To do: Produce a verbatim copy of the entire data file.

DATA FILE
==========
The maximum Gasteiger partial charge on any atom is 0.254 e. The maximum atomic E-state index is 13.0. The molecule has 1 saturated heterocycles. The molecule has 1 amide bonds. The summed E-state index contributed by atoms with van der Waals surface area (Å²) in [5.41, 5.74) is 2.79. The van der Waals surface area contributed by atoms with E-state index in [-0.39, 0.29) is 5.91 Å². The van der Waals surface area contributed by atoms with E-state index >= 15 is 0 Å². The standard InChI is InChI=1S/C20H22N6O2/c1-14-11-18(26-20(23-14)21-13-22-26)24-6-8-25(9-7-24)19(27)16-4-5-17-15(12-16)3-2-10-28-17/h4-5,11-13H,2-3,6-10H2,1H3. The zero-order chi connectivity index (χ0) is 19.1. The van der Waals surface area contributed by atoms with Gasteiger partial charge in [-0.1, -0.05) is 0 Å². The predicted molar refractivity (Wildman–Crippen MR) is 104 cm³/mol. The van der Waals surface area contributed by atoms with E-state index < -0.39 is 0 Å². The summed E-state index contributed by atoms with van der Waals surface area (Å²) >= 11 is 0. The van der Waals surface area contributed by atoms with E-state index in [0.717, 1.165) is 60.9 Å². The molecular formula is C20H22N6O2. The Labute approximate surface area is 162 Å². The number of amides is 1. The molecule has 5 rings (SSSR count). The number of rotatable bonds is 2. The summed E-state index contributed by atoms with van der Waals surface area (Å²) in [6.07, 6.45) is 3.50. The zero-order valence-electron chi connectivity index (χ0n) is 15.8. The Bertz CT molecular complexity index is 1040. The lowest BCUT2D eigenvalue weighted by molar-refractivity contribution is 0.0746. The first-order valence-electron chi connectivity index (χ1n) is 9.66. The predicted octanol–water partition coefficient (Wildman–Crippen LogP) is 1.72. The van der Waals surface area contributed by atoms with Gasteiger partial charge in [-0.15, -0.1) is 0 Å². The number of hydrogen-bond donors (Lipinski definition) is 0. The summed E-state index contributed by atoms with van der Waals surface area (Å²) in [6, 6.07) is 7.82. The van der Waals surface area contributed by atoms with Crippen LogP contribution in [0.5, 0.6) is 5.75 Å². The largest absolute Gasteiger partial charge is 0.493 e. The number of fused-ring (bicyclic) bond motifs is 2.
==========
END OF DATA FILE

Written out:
The maximum Gasteiger partial charge on any atom is 0.254 e. The maximum atomic E-state index is 13.0. The molecule has 1 saturated heterocycles. The molecule has 1 amide bonds. The summed E-state index contributed by atoms with van der Waals surface area (Å²) in [5.41, 5.74) is 2.79. The van der Waals surface area contributed by atoms with E-state index in [-0.39, 0.29) is 5.91 Å². The van der Waals surface area contributed by atoms with E-state index >= 15 is 0 Å². The standard InChI is InChI=1S/C20H22N6O2/c1-14-11-18(26-20(23-14)21-13-22-26)24-6-8-25(9-7-24)19(27)16-4-5-17-15(12-16)3-2-10-28-17/h4-5,11-13H,2-3,6-10H2,1H3. The zero-order chi connectivity index (χ0) is 19.1. The van der Waals surface area contributed by atoms with Gasteiger partial charge in [-0.1, -0.05) is 0 Å². The predicted molar refractivity (Wildman–Crippen MR) is 104 cm³/mol. The van der Waals surface area contributed by atoms with E-state index < -0.39 is 0 Å². The summed E-state index contributed by atoms with van der Waals surface area (Å²) >= 11 is 0. The van der Waals surface area contributed by atoms with E-state index in [0.717, 1.165) is 60.9 Å². The molecular formula is C20H22N6O2. The Labute approximate surface area is 162 Å². The number of amides is 1. The molecule has 5 rings (SSSR count). The number of rotatable bonds is 2. The summed E-state index contributed by atoms with van der Waals surface area (Å²) in [6.07, 6.45) is 3.50. The zero-order valence-electron chi connectivity index (χ0n) is 15.8. The Bertz CT molecular complexity index is 1040. The lowest BCUT2D eigenvalue weighted by molar-refractivity contribution is 0.0746. The first-order valence-electron chi connectivity index (χ1n) is 9.66. The predicted octanol–water partition coefficient (Wildman–Crippen LogP) is 1.72. The van der Waals surface area contributed by atoms with Gasteiger partial charge in [-0.15, -0.1) is 0 Å². The number of hydrogen-bond donors (Lipinski definition) is 0. The summed E-state index contributed by atoms with van der Waals surface area (Å²) in [6, 6.07) is 7.82. The van der Waals surface area contributed by atoms with Crippen LogP contribution in [0.5, 0.6) is 5.75 Å². The largest absolute Gasteiger partial charge is 0.493 e. The number of fused-ring (bicyclic) bond motifs is 2.